When you discover small black flies, those affected will notice that fungus gnats have found their way into your home unnoticed. The flying pests hide in the potting soil of houseplants and multiply quickly. The entire life cycle of the fungus gnat is only about three to four weeks, but the rapid reproduction of the animals keeps those affected busy in the long term. An infestation must always be treated because the plant pests do not disappear on their own. You can find out here how you can fight fungus gnats and get rid of them in the long term.

In nature, the fungus gnat – especially the larvae – is one of the most important leaf-decomposing organisms and therefore one of the useful animals. The flying pests are only considered a pest if they attack houseplants. A fungus gnat infestation is particularly common in the winter months, when dozens of the small animals often sit on the plants’ potting soil. This is because people tend to overwater their houseplants in winter due to the dry heating air. However, fungus gnats love to lay their eggs in moist soil, where the larvae develop, which feed on the soil and roots and harm the plants. That’s why potting soil that’s constantly kept too wet is the ideal habitat for black flies. Fungus gnats are one to seven millimeters long and have a black body with long legs and black wings. The larvae are grayish white and six to seven millimeters long.

Most people recognize a fungus gnat infestation when there are more small black flies buzzing through the air. The small pests are often confused with fruit flies, so it takes some time until the fungus gnat infestation is identified. But once you get to know fungus gnats, you will be able to easily distinguish them from fruit flies in the future. The mosquitoes fly up when you water the plants or when you move the plants. Fungus gnat larvae live in large groups on the moist plant roots. A look into the soil of the affected plant is enough and you can see the larvae with the naked eye. As soon as a plant is affected, you should also check the other plants for an infestation, because the fungus gnats multiply quickly. It is best to isolate the infected plants from the rest until the infestation is controlled.

Tip: If the plant soil is already too badly affected, you should repot the plant and implement the following tips to permanently combat fungus gnats.

Moisture is the most important requirement for fungus gnats or for the survival of the larvae, so the first step you should take is not to water the affected plants for some time. Of course, you need to monitor the plants to prevent them from drying out, but in the short term this drying out can help against the fungus gnats. The following measures can also be effective in combating fungus gnats:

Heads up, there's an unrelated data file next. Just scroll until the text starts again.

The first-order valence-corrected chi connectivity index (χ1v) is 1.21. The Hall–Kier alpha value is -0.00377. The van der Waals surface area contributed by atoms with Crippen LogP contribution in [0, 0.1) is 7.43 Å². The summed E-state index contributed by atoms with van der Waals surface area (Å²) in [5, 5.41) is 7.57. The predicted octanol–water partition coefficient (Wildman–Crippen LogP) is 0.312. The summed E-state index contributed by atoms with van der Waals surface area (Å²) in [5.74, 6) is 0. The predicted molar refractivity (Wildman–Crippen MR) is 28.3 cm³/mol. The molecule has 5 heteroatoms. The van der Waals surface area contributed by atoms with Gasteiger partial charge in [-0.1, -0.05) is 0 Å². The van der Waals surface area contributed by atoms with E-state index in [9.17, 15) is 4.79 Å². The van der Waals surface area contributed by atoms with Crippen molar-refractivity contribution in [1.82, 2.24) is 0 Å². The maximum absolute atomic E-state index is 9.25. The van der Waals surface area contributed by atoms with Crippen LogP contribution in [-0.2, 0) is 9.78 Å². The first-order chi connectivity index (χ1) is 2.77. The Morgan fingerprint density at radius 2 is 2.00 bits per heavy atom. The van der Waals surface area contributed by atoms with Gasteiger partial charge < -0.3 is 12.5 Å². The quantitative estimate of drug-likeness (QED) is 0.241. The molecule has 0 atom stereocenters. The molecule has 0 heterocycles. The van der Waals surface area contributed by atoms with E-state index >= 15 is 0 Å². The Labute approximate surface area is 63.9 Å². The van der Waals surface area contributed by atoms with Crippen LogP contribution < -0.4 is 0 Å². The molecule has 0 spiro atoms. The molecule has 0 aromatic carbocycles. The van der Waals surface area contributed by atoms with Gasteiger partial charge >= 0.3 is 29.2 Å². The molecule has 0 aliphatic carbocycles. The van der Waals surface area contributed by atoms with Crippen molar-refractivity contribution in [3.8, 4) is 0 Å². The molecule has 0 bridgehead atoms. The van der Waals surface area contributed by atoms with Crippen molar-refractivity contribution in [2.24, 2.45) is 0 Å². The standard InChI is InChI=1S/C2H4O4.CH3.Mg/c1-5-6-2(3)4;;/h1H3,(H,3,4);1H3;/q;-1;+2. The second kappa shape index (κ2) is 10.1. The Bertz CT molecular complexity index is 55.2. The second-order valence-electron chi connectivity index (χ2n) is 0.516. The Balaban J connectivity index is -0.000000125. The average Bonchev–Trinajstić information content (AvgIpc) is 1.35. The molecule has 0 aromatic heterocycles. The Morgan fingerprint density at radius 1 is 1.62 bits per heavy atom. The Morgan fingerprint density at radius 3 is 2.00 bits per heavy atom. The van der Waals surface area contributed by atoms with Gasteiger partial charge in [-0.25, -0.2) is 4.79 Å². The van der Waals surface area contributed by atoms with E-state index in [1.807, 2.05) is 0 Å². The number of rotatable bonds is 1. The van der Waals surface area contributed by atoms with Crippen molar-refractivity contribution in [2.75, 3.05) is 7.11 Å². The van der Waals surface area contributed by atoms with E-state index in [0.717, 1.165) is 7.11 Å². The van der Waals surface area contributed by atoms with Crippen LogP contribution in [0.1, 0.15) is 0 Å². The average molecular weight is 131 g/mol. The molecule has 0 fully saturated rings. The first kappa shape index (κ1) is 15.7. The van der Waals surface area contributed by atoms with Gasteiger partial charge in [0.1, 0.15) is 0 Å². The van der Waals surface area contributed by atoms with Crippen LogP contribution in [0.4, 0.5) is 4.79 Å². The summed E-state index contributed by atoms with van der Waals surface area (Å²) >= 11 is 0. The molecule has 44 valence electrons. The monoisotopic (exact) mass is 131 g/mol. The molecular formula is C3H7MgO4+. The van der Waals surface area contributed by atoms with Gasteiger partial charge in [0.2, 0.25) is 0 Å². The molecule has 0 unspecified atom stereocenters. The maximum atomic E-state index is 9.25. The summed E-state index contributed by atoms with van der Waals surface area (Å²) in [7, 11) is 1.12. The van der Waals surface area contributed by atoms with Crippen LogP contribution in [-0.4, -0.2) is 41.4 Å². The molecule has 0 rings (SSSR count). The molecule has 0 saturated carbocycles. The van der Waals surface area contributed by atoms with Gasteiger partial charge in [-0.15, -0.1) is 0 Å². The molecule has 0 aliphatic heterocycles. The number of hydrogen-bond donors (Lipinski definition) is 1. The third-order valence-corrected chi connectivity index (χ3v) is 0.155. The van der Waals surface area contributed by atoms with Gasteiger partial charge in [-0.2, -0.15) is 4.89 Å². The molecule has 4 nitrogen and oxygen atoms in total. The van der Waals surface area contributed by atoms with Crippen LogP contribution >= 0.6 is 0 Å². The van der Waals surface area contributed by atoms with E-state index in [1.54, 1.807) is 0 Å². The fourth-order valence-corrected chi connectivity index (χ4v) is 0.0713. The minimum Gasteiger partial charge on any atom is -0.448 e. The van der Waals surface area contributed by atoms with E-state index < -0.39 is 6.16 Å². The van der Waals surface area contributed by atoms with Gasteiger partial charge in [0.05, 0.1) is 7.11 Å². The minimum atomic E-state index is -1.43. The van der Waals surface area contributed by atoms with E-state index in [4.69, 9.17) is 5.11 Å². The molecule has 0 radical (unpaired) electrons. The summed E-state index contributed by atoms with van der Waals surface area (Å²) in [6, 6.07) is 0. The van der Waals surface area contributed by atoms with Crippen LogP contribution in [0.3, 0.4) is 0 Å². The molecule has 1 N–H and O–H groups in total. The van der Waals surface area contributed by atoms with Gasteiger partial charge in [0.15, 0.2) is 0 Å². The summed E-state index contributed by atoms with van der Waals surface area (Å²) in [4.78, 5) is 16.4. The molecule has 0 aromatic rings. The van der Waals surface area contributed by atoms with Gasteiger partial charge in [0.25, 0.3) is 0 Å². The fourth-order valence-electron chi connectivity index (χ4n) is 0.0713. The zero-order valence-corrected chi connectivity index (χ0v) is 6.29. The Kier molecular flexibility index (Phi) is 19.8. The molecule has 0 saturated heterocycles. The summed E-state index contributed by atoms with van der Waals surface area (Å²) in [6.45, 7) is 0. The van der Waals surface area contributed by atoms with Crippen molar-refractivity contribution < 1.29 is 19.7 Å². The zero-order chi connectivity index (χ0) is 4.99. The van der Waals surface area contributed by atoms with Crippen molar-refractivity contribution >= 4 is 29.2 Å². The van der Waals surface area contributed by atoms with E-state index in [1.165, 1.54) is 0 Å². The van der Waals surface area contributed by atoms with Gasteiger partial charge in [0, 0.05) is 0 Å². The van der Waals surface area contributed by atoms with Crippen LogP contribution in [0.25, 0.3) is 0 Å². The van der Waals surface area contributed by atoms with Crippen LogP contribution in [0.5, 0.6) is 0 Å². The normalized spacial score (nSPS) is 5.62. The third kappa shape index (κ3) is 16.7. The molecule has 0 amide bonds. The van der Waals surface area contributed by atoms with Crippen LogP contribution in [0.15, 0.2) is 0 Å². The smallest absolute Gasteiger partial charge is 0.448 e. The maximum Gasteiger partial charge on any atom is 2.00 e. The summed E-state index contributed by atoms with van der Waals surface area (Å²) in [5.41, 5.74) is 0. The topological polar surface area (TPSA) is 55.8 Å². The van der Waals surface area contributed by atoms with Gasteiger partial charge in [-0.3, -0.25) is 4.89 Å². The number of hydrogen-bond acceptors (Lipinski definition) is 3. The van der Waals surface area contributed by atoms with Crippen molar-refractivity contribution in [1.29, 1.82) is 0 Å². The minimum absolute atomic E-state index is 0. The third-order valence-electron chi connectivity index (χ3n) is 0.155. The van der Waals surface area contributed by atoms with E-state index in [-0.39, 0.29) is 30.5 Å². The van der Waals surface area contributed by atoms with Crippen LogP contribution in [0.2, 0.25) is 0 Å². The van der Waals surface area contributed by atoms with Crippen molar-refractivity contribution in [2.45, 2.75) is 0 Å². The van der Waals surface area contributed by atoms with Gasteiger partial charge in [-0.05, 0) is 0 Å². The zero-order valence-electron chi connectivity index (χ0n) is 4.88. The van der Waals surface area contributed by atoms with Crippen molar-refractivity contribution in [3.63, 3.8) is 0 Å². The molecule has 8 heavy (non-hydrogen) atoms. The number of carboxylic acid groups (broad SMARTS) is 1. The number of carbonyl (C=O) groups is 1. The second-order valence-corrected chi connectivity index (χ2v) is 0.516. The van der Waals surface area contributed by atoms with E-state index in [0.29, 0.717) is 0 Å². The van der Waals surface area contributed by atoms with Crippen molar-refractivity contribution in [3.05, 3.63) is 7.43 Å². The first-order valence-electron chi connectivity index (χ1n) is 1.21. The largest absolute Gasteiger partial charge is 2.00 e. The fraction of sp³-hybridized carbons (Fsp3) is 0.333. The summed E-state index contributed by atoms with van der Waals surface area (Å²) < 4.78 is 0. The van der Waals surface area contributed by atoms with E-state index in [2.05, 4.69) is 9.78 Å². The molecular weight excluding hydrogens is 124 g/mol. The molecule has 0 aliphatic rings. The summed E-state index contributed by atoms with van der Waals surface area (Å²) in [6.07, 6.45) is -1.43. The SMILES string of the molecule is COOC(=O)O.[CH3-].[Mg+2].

Fungus gnats can be effectively controlled with so-called yellow traps. You stick the yellow stickers directly into the affected potting soil and the small insects stick to them.

Fighting fungus gnats with carnivorous plants

You can even fight the pests with plants. The butterwort is suitable for this, a carnivorous plant that can trap fungus gnats with sticky leaves. Place the butterwort near the affected plant and the flies should stick to it.

Nematodes or predatory mites

In professionally managed garden businesses, nematode and predatory mite species are also used to combat or prevent fungus gnat larvae. Nematodes, for example, are beneficial insects for the sustainable and effective control of fungus gnats and their larvae. You can add them to the plant soil as a spray or watering agent using a spray bottle or watering can.

Home remedies for fungus gnats

A good home remedy for combating fungus gnats and their larvae is to cover potting soil with a layer of quartz sand approximately one to two centimeters thick. This prevents the adult flies from laying their eggs in the moist soil.

Fungus gnats are harmless to humans, but they are very annoying. The flying pests are actually only harmful to houseplants. However, in some cases the increased moisture in the potting soil can lead to mold forming on the soil. This should be removed quickly as its fumes are not good for the human respiratory system.

Fungus gnats often find their way into many households during the winter months. This is because houseplants are often not cared for correctly. Therefore, a short excursion into plant care makes sense in order to prevent pests such as fungus gnats in the long term. In winter, plants indoors get less daylight and are usually kept in heated rooms, making them more susceptible to pests. The following tips can help keep plants healthy.

Source: Federal Environment Agency

You might also be interested in:

This article contains so-called affiliate links. Further information are available here.